That’s when you start to see vendors requesting clients to review them, and they start promoting their standing on the review site. Marketing plays a role here because they understand that they need to be where their customers and prospects are.

Of course, no vendor wants a negative review. This is where trust and credibility are important. Fauscette says G2 Crowd wants to ensure that the reviewers are trusted and credible sources and when that’s the case you have to believe what the person says, whether positive or negative. He also added, that if you went to a review site and read only positive reviews, wouldn’t you think something wasn’t quite right?

All reviews, both good and bad can help the vendor. Fauscette said that G2 Crowd is getting attention from the strategy/product side of the software organization. The datasets that come from reviews can help these product teams improve their products. It’s a way to infuse relevant feedback into the design process.

Fauscette’s role and G2 Crowd’s true influence

Fauscette’s role with G2 Crowd comprises a number of things. Part of his job is to find ways to get people to review software on the website. These reviews aren’t simple yes-no questions, the questions are more detailed and nuanced to ensure the response give a lot of insight into why the reviewer bought the software and how it’s working for their specific needs. Once they have the reviews, which are essentially datasets, similar to survey data, he’s working to figure out how to use it to guide other purchases. Interesting note: Fauscette said that ten reviews is the typical number read before making a decision.

Along with capturing this data, as Chief Research Officer, Fauscette is figuring out what other content G2 can provide that makes the dataset more consumable by buyers and other potential consumers. For small business, along with presenting the data, G2 Crowd might want to find ways to help them use it. In the enterprise, they want to ensure that data is used in the decision-making process, and possibly combined with input from a consultant or analyst – the key is to make the data more relevant to the decision-making process.

G2 Crowd’s Grid reports don’t just provide reviews but aggregate the data for a comprehensive look at the software. Fauscette’s role is to build on this, to understand how to make the reports more relevant to the buyer, including information such as market presence, financial stability, employee reviews (from sites like Glassdoor), and so on.

The other piece to his role is to provide thought leadership and expertise to buyers to understand how to use this data and to vendors to understand why it’s so important to them and how they can leverage it to improve their products.

Does this outbound influencer role mean that G2 Crowd wants to be an analyst firm? Fauscette didn’t think so. He said an analyst firm provides educated opinions and experiences, but it’s the opinions of individuals sometimes based on experience with the technology and research and discussions with vendors and software users.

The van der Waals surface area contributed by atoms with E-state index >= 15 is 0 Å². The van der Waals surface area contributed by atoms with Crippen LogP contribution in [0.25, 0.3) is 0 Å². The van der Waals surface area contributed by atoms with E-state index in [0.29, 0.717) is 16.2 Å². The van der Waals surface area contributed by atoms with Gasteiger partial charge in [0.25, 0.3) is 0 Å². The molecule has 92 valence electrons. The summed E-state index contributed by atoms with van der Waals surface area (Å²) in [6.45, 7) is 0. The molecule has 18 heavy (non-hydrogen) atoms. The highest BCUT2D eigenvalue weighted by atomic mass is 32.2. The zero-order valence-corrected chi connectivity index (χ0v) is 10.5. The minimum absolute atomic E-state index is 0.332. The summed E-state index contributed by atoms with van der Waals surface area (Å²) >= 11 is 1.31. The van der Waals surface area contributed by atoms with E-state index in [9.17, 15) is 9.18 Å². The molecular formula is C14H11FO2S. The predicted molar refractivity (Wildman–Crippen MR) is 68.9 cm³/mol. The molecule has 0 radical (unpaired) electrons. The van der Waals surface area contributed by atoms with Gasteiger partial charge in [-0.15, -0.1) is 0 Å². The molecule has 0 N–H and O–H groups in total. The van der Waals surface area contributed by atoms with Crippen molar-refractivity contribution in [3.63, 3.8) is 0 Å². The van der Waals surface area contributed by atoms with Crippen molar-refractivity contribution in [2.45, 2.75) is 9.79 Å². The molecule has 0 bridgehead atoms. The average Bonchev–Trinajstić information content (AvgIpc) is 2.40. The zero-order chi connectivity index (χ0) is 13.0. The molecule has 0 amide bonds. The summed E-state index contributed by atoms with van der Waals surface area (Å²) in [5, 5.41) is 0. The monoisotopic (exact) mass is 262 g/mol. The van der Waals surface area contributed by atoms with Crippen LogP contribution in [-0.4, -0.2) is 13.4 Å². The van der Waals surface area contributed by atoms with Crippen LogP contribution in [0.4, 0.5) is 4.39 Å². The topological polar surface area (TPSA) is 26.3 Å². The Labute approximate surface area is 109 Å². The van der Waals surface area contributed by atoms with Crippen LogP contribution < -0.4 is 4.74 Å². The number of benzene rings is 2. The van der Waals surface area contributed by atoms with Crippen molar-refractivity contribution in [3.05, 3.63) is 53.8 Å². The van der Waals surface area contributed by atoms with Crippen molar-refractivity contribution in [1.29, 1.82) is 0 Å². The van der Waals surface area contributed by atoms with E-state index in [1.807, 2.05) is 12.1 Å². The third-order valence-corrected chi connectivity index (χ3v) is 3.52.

G2 Crowd’s influence doesn’t come from individual voices, said Fauscette, it comes from the crowd. G2 is simply interpreting the crowd’s opinions and presenting them in a way that buyers can use. G2 crowd doesn’t want to color the input from the user; they want to find a better way to present the opinions of the crowd. He said the two (what G2 Crowd does and what analysts do) were complimentary.

My Take

I went into this interview not totally sold on the benefits of software reviews sites. I understand how the buyer’s path to purchase has changed, and that research is a key component of the decision-making process. It’s why I’m in the content marketing business after all. But most of these sites haven’t been around that long, and while they are slowly building their datasets, there’s still a lot of work to be done.

At the same time, Fauscette has made me look at sites like G2 Crowd in a different light. I can see the benefits to the product/strategy teams who want to take relevant impartial customer feedback and improve their products. I also see how buyers can use the data to see if a product is the right fit for them, especially once G2 wraps in other additional relevant market and vendor information.

I think G2 Crowd was smart to bring a resource like Fauscette on board. It not only provides credibility to what they are doing, but it ensures that the insights and guidance they deliver in their reports will remain that of the buyers, delivering true value to the process of buying software. Now we just need to see the data, and what G2 Crowd does with it.

Image credit - Feature image - © kelly marken -

    Comments are closed.

    1. says: